Andrew Johnson recently completed his first year teaching Social Studies and Reading and Writing at The Mighty Elkhorn Middle School in Frankfort, Kentucky. He is a graduate from the University of Kentucky’s Master’s with Initial Certification program. Mr. Johnson feels that working with the Chronicle was an amazing experience that helped him grow professionally and as a person. Working with peer educators and professional researchers from across the state not only assisted with his development of this project, it also helped critique and improve his individual lesson planning/designing technique. Mr. Johnson’s module uses the geography of the people in the Chronicle to explore the transition from slavery to freedom during the years following emancipation.
Born and educated in Irving, Texas, Lorrie Fraley chose to come to University of Kentucky where she completed an undergraduate degree in History and a minor in Political Science. After falling in love with Kentucky, she worked for United Way until her first teaching position in Anderson County. Ms. Fraley later completed a Master’s degree in Library Science and worked in Franklin County at Western Hills High School as their library media specialist. In 2013, an opportunity to move into the classroom came and she has been teaching World History and Kentucky Studies since then. Ms. Fraley’s module asks students to explore and consider the impact that racism has had on social, political, and economic freedom in the U.S., by examining discrimination in the horse industry.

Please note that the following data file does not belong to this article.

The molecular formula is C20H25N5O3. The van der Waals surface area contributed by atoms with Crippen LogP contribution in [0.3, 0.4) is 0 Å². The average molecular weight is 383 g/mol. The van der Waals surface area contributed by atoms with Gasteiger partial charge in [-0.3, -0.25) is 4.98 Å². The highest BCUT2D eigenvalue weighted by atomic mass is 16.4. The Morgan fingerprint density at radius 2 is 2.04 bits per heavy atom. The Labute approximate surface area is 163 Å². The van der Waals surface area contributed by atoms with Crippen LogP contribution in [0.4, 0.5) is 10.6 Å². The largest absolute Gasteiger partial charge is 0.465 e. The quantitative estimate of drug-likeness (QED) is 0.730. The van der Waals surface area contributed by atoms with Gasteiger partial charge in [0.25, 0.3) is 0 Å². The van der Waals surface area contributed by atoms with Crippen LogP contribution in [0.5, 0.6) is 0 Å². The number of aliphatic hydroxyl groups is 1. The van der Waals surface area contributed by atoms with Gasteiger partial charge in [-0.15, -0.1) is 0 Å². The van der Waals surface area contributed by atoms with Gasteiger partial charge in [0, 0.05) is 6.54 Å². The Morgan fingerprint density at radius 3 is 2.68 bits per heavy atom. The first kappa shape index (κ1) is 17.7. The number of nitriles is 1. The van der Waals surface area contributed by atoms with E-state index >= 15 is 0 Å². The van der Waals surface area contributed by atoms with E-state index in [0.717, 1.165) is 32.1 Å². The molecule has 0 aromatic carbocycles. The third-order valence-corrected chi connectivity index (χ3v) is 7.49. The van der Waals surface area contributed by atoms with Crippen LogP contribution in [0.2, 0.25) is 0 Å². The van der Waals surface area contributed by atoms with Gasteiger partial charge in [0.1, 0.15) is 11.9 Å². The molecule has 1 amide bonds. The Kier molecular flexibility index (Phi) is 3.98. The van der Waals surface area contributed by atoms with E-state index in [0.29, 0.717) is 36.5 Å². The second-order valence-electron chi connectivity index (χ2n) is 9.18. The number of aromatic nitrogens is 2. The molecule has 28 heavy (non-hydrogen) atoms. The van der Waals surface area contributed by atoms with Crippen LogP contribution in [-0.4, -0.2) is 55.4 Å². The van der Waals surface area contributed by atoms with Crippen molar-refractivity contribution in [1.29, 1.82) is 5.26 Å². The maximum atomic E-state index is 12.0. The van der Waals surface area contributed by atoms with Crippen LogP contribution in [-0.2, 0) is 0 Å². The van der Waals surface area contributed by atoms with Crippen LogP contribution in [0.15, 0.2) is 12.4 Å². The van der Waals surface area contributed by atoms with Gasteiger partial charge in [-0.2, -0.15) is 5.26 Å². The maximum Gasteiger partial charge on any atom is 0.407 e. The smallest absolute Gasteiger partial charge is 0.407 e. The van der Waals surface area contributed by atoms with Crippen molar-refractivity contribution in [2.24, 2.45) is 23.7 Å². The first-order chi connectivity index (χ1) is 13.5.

Originally from South Carolina, Logan Layne graduated from the University of Kentucky in 2017 with a degree in agricultural education. He teaches equine science at Locust Trace Agriscience Center. Locust Trace is the newest career and technical high school in Lexington, Kentucky, with energy and environment being key factors in the facility design and agriculture being the educational focus. Mr. Layne is also a leadership development facilitator for the National Future Farmers of America (FFA) Organization, where he works with college students. Mr. Layne’s module invites students to discover how traditions and animal care practices are passed down from one generation to the next through the stories shared on the Chronicle website.